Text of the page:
In his decade-long career, Nigerian superstar Wizkid has risen from the bustling streets of Surulere—home of the late great West African music legend Fela Kuti, too—to take his place on the global world stage. Released late last year, his fourth studio album, Made in Lagos, is his most consistently mature and cohesive yet. Here, the singer tinctures his signature brand of Afrobeats with hints of R&B, pop, and reggae, producing a cocktail of songs that seamlessly traverses cultures. It’s ambient, breezy, everyday music. Commanding and measured, Wizkid’s clearly not the scrappy teenager he was when he first started.
When I catch up with the singer via Zoom at his London apartment, where he has been for the past year, Wizkid admits that the project represented an evolution. “We can make the ‘Soco’s’ and the party songs a billion times, but sometimes I just want to give the people a different type of vibe,” he admits. But it’s not only the singer’s sound that’s become more refined. Wizkid’s style choices have taken a step forward too. There are his famed fashion friendships with Naomi Campbell and Virgil Abloh; his collaborations with such brands as Nike and Puma; the Instagram fan accounts—some over 100k strong—documenting his every fashion move down to the tee. As an image-maker who speaks to millennials, Wizkid is aware that fashion is integral to stardom. “I intentionally spend as much time as I do on the music on my image as well,” he says.
Wizkid’s recent looks have certainly been eye-catching. From the minimalist Japanese workwear he dons on the album’s cover to the glittering white Telfar and Moncler moment of his video for the Burna Boy-assisted “Ginger,” the singer’s clothing tells a story as impactful as his songs. He has Karen Binns, the British creative director who’s worked with the likes of Tori Amos and Kanye West, to thank for shaping the album’s sleek visuals. Her references for Made in Lagos ran the gamut, landing anywhere from David Bowie to Marlon Brando in A Streetcar Named Desire. “The whole record is an endless love story, and I immediately understood what he needed to show when I listened to the album. I started thinking this has got to show the vulnerability of a man,” Binns says.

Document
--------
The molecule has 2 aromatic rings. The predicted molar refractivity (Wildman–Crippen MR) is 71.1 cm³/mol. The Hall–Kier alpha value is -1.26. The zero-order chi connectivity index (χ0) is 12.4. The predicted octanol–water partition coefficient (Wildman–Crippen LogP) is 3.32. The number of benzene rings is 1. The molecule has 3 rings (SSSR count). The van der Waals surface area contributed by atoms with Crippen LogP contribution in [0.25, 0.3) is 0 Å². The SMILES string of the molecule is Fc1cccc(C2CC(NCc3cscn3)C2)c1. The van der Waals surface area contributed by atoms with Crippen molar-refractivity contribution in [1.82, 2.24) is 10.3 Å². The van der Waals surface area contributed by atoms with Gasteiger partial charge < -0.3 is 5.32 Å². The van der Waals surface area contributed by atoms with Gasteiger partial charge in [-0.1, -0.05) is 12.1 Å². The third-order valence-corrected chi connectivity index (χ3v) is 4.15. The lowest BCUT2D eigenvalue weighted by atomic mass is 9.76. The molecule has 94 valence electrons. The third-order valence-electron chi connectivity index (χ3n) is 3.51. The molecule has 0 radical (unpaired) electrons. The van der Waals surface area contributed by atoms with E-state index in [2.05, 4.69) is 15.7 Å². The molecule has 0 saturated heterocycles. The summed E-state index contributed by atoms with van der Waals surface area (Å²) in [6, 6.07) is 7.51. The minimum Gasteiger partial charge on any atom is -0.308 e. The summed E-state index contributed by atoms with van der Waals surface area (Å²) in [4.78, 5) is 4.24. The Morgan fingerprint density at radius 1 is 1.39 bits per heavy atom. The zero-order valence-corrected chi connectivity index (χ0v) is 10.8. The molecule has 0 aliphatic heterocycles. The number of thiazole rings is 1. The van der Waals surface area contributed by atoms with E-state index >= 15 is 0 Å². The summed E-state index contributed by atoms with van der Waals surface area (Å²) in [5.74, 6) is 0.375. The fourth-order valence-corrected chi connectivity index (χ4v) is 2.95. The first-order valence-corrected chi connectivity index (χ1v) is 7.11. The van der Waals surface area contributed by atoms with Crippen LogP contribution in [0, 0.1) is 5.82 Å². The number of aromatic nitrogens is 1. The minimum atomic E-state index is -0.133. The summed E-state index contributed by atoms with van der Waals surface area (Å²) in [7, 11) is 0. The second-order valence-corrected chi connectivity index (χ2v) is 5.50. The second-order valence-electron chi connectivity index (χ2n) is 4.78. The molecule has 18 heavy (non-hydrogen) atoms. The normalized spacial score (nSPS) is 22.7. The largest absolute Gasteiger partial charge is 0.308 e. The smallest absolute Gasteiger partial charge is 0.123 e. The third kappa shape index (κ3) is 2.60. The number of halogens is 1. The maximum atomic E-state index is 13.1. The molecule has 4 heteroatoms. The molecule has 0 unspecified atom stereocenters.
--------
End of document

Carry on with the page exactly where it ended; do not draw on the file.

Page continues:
While Wizkid’s wardrobe might include spiffy tailoring from French fashion houses these days, he hasn’t lost sight of his roots. The singer still swears by his Nigerian tailor, who crafts vibrant traditional attire, known as agbada, to suit his tastes and those of his father, whose dapper style influenced him growing up. “I hope I can also inspire my sons in the same way. I see them try to dress like me sometimes and it’s fun to watch,” says Wizkid, 30, whose three boys are aged 10, 5, and 4.
Recently, Wizkid’s longtime friend Virgil Abloh created an tracksuit for the rapper to celebrate the lush Made in Lagos record. It captures the album’s homecoming message, transposing Nigeria’s green-white-green flag stripes on cloth. “He’s a great guy first of all,” says Wizkid of his designer friend, “and I like the fact that he stays him and he’s not trying to switch up to make people love his shit.”
As part of a new generation of young Nigerian talents speaking truth to power, Wizkid is always repping his hometown in Lagos, whether it be in collaborations with the city’s new vanguard of hitmakers, such as Tems and Tay Iwar, or on social media, where he has spoken out against the injustices faced by young people in his country. For Wizkid, Lagos is more than just home–it’s the place that first embraced him and his sound. “You get inspired by street style and things you see on a day today with people giving their geles [headwraps] from different angles and their agabadas,” he says, pausing then smiling broadly. “The style in Lagos is just top notch!”